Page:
When writing a check or money order include your name and Mercy ID# in the memo-line of the check. Mail (or hand deliver) the check or money order to:

Dr. Dana Horton
Mercy College
Maher Hall #208
555 Broadway
Dobbs Ferry NY 10522

Students may also pay in cash but you cannot send cash through the mail. You must hand-deliver cash to Dr. Horton or to the department administrator, Linda Dubiell, in Maher Hall on the Dobbs Ferry campus.

The deadline for receiving this payment of $40 is Tuesday, March 20, 2018.


Inductees, along with family and friends, are cordially invited to Mercy College’s Honors Day Induction Ceremony taking place on Tuesday, May 8, 2018, beginning at 5:00pm in Lecture Hall on Dobbs Ferry campus with a dinner reception to follow in the Main Hall Cafe. There is no limit to the number of guests you may invite; we only ask you to let Dr. Horton know now how many will attend so that we can order adequate catering. Attendance at the May ceremony is not required for membership.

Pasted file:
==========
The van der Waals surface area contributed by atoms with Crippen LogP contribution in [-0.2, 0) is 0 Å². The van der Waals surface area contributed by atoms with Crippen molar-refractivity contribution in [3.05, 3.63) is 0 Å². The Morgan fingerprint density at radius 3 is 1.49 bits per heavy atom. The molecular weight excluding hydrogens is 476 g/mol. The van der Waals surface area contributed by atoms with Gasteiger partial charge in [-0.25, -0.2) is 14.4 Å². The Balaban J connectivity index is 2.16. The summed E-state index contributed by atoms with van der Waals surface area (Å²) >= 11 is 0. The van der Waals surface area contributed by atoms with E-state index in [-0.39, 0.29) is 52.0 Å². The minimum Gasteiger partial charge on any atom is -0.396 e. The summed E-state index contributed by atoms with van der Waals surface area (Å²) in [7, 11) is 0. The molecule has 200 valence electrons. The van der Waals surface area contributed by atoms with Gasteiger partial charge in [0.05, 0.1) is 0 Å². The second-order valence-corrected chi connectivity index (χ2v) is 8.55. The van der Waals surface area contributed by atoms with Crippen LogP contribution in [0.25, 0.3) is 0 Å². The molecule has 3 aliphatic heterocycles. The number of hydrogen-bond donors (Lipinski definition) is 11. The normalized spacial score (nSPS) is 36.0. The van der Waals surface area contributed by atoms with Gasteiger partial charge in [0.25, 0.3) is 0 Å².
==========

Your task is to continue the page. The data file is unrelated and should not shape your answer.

We of the English literature faculty at Mercy College hope that you will join the Alpha Alpha Phi chapter of Sigma Tau Delta, a tradition here at Mercy College since 1991. If you have questions, please reach out to Dr. Dana Horton at

Interested in Joining the English Honors Society, Sigma Tau Delta?

If you’re interested in joining Sigma Tau Delta, which is the International English Honors Society, registration is about to open. To be eligible graduate students must be actively enrolled in a graduate program, have completed six credits of graduate coursework, and have a minimum 3.3 GPA. Dr. Dana Horton ( is the Sigma Tau coordinator this year and is the one to contact about this, but please let me know as well if you intend to join ( There is a one-time membership fee, the payment of which you would coordinate with Dr. Horton. A Sigma Tau induction ceremony takes place at the end of each spring semester on the Dobbs Ferry campus. Inductees and any families/friends are invited and encouraged to attend though attendance is not required for membership.